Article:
- Simone Preuss |
After worries over Syrian conflict cotton and even Syrian refugee children surfacing in Turkish garment factories, here is some positive news for Syrian refugees: Denim City, an Amsterdam non-profit organisation dedicated to craftsmanship, innovation and sustainability in the denim industry, has started a project that will employ Syrian refugees who are skilled tailors, washers or other industry professionals to work at their Denim City Workshop. FashionUnited spoke with newly appointed general manager of Denim City, Harm Magis, about the project and its progress.
Syria, once known for its exports of raw cotton and garments, with cotton being the largest single export before the development of the oil sector, still has a young, skilled labour force. "Traditionally, Syria used to be big in washing and used to contract work to Turkey. So there are many skilled people among the refugees who are right here in Amsterdam and around, so we thought 'why not give them a chance?'," said Magis.
The Workshop is a production facility of Denim City where students of the Jean School - the first denim school in the world - gain practical training and work on their assignments. It is also used as a training facility for retail and professional courses. It is planned that the Workshop will host a pool of trainee craftspeople, which is where the Syrian refugees come in, many of whom are "really good tailors" as Mariette Hoitink explained, co-founder of House of Denim and Denim City.
Skilled tailors and garment professionals among refugees
"The project with the Syrian refugees is still in its early phase; first, we have to get the Workshop started," explained Magis. "The idea is to combine education and production under one roof and to have experienced people work together with the students."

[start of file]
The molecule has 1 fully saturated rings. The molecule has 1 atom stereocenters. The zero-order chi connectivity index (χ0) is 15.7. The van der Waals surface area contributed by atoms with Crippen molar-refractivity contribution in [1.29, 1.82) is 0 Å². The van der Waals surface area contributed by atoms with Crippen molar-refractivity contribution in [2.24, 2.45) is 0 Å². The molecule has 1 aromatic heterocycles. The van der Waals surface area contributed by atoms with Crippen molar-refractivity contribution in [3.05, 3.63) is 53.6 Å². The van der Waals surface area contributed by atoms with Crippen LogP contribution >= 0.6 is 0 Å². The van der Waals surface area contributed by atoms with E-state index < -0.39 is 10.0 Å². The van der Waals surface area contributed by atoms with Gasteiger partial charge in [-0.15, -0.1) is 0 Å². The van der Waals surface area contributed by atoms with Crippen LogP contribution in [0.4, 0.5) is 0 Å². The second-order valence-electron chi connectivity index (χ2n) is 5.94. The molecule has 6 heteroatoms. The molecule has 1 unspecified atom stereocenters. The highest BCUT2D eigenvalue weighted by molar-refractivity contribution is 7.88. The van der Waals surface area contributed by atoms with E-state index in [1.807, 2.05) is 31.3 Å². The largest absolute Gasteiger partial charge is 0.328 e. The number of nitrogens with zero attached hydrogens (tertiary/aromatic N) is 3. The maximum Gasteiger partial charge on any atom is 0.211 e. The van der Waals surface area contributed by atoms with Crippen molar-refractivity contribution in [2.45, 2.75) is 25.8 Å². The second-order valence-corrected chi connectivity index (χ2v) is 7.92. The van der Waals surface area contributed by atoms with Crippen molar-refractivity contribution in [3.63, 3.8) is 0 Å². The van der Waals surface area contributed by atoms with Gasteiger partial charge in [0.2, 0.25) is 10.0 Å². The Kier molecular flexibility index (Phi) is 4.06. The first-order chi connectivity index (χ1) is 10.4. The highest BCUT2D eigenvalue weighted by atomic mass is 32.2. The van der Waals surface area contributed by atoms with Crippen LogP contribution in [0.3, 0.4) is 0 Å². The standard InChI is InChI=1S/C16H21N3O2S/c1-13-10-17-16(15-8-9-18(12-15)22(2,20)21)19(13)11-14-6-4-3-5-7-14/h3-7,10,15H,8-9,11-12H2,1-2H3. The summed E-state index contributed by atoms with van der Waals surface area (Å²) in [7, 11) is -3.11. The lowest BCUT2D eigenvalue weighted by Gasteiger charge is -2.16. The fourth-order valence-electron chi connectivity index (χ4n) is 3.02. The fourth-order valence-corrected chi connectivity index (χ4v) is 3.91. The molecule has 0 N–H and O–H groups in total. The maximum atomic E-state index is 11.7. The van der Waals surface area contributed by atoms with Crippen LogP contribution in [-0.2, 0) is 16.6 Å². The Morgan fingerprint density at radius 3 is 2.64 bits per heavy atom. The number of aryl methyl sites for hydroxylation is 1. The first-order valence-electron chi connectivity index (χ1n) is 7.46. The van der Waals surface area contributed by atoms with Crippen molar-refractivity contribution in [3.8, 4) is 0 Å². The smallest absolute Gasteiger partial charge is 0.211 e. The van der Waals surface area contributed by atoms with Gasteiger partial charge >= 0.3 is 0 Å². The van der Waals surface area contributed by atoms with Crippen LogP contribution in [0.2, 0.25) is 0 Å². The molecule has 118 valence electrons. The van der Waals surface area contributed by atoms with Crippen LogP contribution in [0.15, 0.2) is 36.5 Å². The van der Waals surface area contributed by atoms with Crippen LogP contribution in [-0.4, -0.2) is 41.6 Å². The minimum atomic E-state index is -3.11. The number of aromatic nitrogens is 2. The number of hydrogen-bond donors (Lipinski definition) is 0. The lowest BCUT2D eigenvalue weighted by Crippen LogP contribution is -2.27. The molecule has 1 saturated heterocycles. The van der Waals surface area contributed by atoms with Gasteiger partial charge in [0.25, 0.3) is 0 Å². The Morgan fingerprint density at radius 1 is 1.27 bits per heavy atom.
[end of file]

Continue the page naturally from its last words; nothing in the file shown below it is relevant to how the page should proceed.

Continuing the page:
In a first meeting with 10 to 12 Syrian refugees in the middle of March, Denim City was able to gauge that some of them bring exactly this kind of experience: "There is a pool of skilled refugees, young people with denim experience," confirmed Magis. The first selection of refugees was facilitated by Refugee Company, an Amsterdam-based non-profit that connects refugees in the Netherlands to Dutch companies that need their skills and expertise.
"There are basically four phases for the Workshop: making small and simple products first (like tote bags, aprons, keychains and the like) for Denim City as well as other companies. In the next phase, we are aiming for more assignments from companies, which will be expanded to making garments in the third phase. Lastly, we want to make garments for our own label", said Magis.
In terms of a time frame, Denim City is "in no hurry. We are in it for the long term. The creation of a production facility in Amsterdam is key and with it comes the creation of jobs", said Magis. "I rather create one job for the next ten years than ten jobs for a few months", he emphasised.
And of course there are challenges: language is one of them. "While some of the refugees we met spoke only Arabic, others were able to translate for them." Yet others are very keen to blend in and make the most of their new location: "One guy wanted to learn Dutch and already spoke quite a bit", recounted Magis.
Another challenge is the work permit: Before refugees are allowed to work, they need to be granted refugee status, which will permit them to stay in the Netherlands and hence to work. Another potential hurdle is that while waiting for their status, refugees are not allowed to relocate. That means if Denim City finds skilled workers, they also need to make sure they do not live too far from Amsterdam to allow for a manageable daily commute.
And in terms of volume? How many refugees would they like to hire? "We would like to start with 10 to 15 and then expand," said Magis. "Ultimately, the dream is to employ 100 to 150 people who produce jeans for our own and other brands. If we can be the driver, that would be fantastic." We couldn't agree more.Photos: Harm Magis / Simone Preuss; refugees at Denim City / Refugee Company